Creating non-hallucinogenic analogs of LSD and psilocybin to treat mental illnesses

Creating non-hallucinogenic analogs of LSD and psilocybin to treat mental illnesses
Effects of the psychedelics on animal behavior relevant to hallucination and depression. (A) Effect of LSD, lisuride, psilocin, and DOI on HTR behavior in mice (30- to 60-min time interval, Related Fig. S8A-D). (B) Metabolic rate and brain penetration of IHCH7079/7086/7113 in C57/BL6J mice (5 mg/kg intraperitoneally (ip); n = 3). (C) Heatmap illustration of transduction coefficients of psychedelics and non-hallucinogenic analogs at 5- HT2AR (Related Fig. S10). (D) Mouse 5-HT2AR-mediated β-arrestin2 association and Gq-γ9 dissociation activity of wild-type and Y3707.43W mutant with LSD and DOI. Error bars represent (n = 3). (E) Saturation curves of the specific [3H]-ketanserin binding to membranes of frontal cortex from wild-type and Y3707.43W mutant mice (n = 3 B6D2F1 mice). The density of 5-HT2AR is expressed as the asymptote value (Bmax = 299.5 ± 34.47 for wild-type; 351.2 ± 24.94 for heterozygous; 494.1 ± 49.52 for homozygous) of the radioligand bound. The selective antagonistMDL100907 was used to exclude the non-5-HT2AR binding. (F) Effects of LSD and lisuride on freezing behavior in Acute Restraint Stress (ARS)-induced “depression-like” mice. The freezing behavior of mice was tested by the forced swimming test (FST) and tail suspension test (TST). In (A) and (F), error bars represent SEM (n = 8 C57/BL6J or B6D2F1 mice), ns is not significant, *P < 0.05, **P < 0.01, ***P < 0.001 and ****P < 0.0001 (two-tailed unpaired Student’s t-tests). Credit: DOI: 10.1126/science.abl8615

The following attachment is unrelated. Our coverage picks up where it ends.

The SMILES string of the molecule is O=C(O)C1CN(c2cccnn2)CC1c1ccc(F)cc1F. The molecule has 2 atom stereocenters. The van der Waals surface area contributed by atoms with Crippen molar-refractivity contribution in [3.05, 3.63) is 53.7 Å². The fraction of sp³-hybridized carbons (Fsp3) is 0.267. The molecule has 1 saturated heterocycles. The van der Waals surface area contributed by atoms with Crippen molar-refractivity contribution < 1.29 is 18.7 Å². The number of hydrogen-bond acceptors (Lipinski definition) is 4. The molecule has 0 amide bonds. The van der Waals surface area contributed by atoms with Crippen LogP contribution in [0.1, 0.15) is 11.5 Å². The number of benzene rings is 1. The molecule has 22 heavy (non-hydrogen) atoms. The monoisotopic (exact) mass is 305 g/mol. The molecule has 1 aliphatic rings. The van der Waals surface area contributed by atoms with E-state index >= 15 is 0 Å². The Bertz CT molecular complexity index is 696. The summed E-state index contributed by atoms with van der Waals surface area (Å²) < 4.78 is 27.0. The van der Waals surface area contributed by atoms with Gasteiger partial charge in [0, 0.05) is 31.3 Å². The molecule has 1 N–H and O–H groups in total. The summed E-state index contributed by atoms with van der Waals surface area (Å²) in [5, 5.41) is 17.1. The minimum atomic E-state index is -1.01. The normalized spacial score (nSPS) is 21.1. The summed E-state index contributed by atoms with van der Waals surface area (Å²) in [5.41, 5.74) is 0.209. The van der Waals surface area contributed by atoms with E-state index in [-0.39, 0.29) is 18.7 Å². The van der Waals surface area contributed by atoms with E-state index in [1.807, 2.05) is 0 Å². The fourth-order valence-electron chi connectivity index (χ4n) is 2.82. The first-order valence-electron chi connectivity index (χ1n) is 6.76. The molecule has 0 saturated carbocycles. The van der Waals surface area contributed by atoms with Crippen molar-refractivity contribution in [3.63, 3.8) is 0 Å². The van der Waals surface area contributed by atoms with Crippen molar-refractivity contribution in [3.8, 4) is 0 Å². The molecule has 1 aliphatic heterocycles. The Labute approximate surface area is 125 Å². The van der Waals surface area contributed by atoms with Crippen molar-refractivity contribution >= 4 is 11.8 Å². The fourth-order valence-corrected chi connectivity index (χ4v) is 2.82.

A combined team of researchers from the Shanghai Institute of Biochemistry and Cell Biology and ShanghaiTech University's, iHuman Institute has created non-hallucinogenic analogs of LSD and psilocybin for possible treatment of mental illnesses. In their paper published in the journal Science, the group describe the analogs they created and how they performed in mice.

In recent years, scientists have found that some hallucinogens, such as LSD and psilocybin, can provide relief for patients suffering from and other mental illnesses like PTSD. And while many patients may enjoy the experience, many do not. Scientists have therefore been taking a closer look at hallucinogens to find the mechanisms that provide relief to those suffering from depression—and if possible, to determine if the hallucinogenic effects of such drugs are necessary for treatment.

In this new effort, the researchers took a close look at both LSD and psilocybin using X-ray crystallography, and were able to determine their conformations when they become bound to the neural receptor 5-HT2AR. They found that both molecules could bind to 5-HT2AR in two ways, resulting in unique conformations. They then created compounds that would bind to 5-HT2AR in the secondary type of binding they discovered.

The researchers administered the compounds to mice that were stressed to the point of depression by being hung from their tails or forced to swim for extended periods. To test whether the mice were experiencing hallucinogenic effects, they used the twitch test. Prior research has shown that when mice are given hallucinogens, their heads twitch in a unique way. And to test whether symptoms of depression eased, they observed whether the test engaged in activities they had stopped doing when set in. The researchers found no head twitching and a renewed interest in normal activities. They suggest their work represents a good starting point for the development of non-hallucinogenic analogs of common hallucinogenic drugs.

More information: Dongmei Cao et al, Structure-based discovery of nonhallucinogenic psychedelic analogs, Science (2022). DOI: 10.1126/science.abl8615

Journal information: Science

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Citation: Creating non-hallucinogenic analogs of LSD and psilocybin to treat mental illnesses (2022, January 28) retrieved 1 June 2023 from
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